Concerning Epiphany, I know that my Mexican parishioners still make their ‘pan de tres reyes’ (Three Kings’ Bread) on Jan 6, not on Epiphany Sunday, as it is here in the United States. There is something to be said about the traditional dates for these feasts, I think.

  4. Moving feast days is a dilemma. Yes, you want maximum attendance, so moving them to a Sunday will accommodate that. But does that not lower the bar as far as reminding people that God should be the first thing in their lives? With morning, noon and evening weekday Masses at various parishes (in large cities at least) surely Catholics can find a way to attend a weekday Feast Day.

  5. There is something ludicrous sensed by all Catholics in the moving of “Ascension Thursday” to a Sunday. Yes, the Ash Wednesday analogy, while meant in jest, is totally appropriate. The analogy with Christmas, while dreadful to think about, is not as relevant because Christmas CAN and often IS on a Sunday. Ascension Thursday is NEVER on a Sunday because…wait for it… it is Ascension THURSDAY. We can talk all we want about honoring the day by transferring it to a day when all Catholics can celebrate it… but that doesn’t change the absurdity of the idea.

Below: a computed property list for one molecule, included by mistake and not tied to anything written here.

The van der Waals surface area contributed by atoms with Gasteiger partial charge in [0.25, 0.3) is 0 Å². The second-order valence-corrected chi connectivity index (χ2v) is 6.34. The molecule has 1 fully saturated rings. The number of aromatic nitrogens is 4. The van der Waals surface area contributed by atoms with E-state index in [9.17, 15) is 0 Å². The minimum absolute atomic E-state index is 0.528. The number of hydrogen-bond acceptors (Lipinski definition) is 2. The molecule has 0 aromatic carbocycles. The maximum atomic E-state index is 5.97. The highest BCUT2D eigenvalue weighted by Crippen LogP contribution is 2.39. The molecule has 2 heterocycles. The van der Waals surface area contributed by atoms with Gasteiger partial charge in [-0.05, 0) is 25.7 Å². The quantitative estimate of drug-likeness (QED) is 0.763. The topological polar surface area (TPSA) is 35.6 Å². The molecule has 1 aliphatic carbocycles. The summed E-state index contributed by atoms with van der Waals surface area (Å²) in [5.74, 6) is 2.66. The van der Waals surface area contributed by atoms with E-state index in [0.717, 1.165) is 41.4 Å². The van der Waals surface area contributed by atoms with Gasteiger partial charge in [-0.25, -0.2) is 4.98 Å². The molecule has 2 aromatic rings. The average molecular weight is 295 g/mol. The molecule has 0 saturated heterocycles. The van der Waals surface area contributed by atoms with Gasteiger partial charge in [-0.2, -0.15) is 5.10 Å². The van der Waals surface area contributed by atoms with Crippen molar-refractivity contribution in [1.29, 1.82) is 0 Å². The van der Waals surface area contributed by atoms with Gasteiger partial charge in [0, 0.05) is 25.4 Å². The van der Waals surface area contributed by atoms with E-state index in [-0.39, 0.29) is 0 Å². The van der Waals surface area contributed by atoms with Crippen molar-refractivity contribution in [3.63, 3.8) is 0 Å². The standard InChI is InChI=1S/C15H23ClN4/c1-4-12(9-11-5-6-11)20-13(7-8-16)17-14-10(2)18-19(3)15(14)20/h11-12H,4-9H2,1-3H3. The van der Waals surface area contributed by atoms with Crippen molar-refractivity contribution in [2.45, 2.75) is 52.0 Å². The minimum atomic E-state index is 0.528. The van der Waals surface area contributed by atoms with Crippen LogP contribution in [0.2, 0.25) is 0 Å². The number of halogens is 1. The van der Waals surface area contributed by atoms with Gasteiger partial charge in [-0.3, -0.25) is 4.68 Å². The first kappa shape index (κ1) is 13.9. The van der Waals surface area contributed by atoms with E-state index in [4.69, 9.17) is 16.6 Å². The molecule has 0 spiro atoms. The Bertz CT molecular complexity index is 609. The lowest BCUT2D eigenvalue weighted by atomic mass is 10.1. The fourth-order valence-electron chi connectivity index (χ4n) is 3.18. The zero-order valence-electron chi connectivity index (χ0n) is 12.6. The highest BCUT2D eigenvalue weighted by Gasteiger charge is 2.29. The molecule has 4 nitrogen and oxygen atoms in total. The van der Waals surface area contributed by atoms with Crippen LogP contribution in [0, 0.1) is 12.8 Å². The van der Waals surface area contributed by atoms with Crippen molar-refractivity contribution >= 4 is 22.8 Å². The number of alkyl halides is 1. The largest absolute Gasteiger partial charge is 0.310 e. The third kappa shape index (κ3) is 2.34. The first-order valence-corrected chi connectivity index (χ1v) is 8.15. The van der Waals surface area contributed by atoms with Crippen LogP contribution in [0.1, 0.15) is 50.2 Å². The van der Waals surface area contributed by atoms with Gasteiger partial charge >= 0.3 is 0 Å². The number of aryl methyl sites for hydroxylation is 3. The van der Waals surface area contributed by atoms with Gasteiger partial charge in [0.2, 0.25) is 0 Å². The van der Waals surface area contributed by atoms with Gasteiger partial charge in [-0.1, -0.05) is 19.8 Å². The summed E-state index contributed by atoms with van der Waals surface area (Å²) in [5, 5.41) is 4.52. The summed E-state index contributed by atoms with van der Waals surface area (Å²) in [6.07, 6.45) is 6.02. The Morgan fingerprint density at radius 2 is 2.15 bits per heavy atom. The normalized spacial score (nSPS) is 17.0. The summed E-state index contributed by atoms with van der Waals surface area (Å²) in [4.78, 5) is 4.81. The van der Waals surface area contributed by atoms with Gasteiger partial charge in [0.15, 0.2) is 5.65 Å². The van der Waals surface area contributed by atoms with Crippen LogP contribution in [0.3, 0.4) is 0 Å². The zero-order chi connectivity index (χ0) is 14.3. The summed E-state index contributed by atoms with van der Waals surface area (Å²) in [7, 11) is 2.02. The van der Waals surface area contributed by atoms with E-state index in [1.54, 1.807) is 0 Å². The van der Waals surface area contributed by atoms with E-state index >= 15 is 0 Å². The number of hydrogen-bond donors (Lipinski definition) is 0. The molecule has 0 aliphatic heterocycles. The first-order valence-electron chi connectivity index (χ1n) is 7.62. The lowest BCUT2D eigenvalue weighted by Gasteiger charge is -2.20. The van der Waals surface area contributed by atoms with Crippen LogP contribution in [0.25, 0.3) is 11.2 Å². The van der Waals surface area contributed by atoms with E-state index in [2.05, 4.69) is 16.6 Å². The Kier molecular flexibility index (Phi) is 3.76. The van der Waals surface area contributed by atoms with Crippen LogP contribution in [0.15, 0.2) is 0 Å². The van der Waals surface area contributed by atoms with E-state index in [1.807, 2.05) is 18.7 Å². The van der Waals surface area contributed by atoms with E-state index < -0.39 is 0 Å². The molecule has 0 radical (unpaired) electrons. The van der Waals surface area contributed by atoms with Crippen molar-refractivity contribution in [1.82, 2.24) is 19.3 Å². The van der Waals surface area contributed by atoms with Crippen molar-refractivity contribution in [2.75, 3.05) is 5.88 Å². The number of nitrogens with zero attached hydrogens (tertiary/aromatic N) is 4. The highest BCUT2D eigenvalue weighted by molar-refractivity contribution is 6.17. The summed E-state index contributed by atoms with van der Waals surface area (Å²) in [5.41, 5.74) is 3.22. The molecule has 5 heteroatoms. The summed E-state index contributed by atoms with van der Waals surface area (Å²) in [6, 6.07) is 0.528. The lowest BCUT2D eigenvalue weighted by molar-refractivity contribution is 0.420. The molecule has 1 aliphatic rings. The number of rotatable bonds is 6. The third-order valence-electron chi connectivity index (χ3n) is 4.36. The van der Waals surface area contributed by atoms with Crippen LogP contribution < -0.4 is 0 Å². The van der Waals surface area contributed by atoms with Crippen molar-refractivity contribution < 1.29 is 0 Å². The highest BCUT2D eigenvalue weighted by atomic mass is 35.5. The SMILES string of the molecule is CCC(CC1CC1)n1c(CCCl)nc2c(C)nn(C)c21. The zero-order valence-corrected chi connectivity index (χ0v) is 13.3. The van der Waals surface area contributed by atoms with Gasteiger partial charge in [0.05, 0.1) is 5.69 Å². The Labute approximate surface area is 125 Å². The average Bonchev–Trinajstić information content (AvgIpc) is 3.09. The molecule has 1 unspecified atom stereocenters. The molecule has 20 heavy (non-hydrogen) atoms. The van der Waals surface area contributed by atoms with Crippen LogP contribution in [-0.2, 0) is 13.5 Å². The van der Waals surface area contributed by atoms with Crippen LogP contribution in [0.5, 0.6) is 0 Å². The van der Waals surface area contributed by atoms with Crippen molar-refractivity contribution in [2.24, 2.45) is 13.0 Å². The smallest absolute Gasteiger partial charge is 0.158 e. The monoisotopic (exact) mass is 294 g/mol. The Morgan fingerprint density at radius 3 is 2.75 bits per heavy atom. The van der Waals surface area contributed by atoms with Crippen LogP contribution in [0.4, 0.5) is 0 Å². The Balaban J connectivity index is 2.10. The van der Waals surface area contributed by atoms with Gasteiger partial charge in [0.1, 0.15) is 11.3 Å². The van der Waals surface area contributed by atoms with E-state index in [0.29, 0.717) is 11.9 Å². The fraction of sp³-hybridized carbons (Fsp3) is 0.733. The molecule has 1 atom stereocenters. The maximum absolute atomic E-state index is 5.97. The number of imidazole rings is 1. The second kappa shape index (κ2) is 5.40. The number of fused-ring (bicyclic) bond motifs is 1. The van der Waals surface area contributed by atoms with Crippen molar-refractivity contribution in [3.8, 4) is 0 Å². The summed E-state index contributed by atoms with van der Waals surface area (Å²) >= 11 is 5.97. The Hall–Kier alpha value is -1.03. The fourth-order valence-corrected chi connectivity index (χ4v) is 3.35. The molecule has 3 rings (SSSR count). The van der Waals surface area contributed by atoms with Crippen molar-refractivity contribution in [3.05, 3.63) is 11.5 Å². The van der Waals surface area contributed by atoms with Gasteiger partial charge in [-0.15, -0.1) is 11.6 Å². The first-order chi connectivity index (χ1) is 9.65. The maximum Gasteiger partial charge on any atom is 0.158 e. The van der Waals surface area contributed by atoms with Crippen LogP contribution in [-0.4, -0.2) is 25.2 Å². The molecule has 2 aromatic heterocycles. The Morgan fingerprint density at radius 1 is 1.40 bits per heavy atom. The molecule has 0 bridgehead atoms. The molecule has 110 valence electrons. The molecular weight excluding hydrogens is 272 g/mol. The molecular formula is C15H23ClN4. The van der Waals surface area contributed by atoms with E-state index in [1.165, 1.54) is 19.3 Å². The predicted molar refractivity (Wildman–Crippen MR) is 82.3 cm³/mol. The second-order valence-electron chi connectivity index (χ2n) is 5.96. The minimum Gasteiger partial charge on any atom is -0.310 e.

1. Everywhere and always? Larger attendance at the same number of Masses on Ash Wed as are held in the place on Sudnays? (Most places – parishes anyway – surely don’t have the same number of Masses on Ash Wed as they do on the Sat/Sun.) Really? Are there any statistics kept on such things?

      2. Everywhere and always?